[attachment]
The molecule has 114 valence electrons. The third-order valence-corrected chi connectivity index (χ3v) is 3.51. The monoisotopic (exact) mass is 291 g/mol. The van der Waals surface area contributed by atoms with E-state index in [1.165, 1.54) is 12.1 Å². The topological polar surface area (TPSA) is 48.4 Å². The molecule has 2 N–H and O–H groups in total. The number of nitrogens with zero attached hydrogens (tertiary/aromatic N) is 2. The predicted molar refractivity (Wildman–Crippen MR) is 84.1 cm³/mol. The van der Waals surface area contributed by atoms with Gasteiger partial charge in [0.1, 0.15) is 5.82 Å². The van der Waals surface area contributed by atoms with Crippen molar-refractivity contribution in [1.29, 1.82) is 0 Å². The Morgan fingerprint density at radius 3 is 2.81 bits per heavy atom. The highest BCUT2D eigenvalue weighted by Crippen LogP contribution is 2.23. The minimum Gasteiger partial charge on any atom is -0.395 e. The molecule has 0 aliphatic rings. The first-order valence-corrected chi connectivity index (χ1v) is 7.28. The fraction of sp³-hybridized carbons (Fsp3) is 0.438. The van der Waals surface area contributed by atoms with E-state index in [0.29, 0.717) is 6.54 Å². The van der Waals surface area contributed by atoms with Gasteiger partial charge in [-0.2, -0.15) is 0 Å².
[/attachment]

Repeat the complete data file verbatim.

The molecule has 114 valence electrons. The third-order valence-corrected chi connectivity index (χ3v) is 3.51. The monoisotopic (exact) mass is 291 g/mol. The van der Waals surface area contributed by atoms with E-state index in [1.165, 1.54) is 12.1 Å². The topological polar surface area (TPSA) is 48.4 Å². The molecule has 2 N–H and O–H groups in total. The number of nitrogens with zero attached hydrogens (tertiary/aromatic N) is 2. The predicted molar refractivity (Wildman–Crippen MR) is 84.1 cm³/mol. The van der Waals surface area contributed by atoms with Gasteiger partial charge in [0.1, 0.15) is 5.82 Å². The van der Waals surface area contributed by atoms with Crippen molar-refractivity contribution in [1.29, 1.82) is 0 Å². The Morgan fingerprint density at radius 3 is 2.81 bits per heavy atom. The highest BCUT2D eigenvalue weighted by Crippen LogP contribution is 2.23. The minimum Gasteiger partial charge on any atom is -0.395 e. The molecule has 0 aliphatic rings. The first-order valence-corrected chi connectivity index (χ1v) is 7.28. The fraction of sp³-hybridized carbons (Fsp3) is 0.438. The van der Waals surface area contributed by atoms with E-state index in [0.29, 0.717) is 6.54 Å². The van der Waals surface area contributed by atoms with Gasteiger partial charge in [-0.2, -0.15) is 0 Å².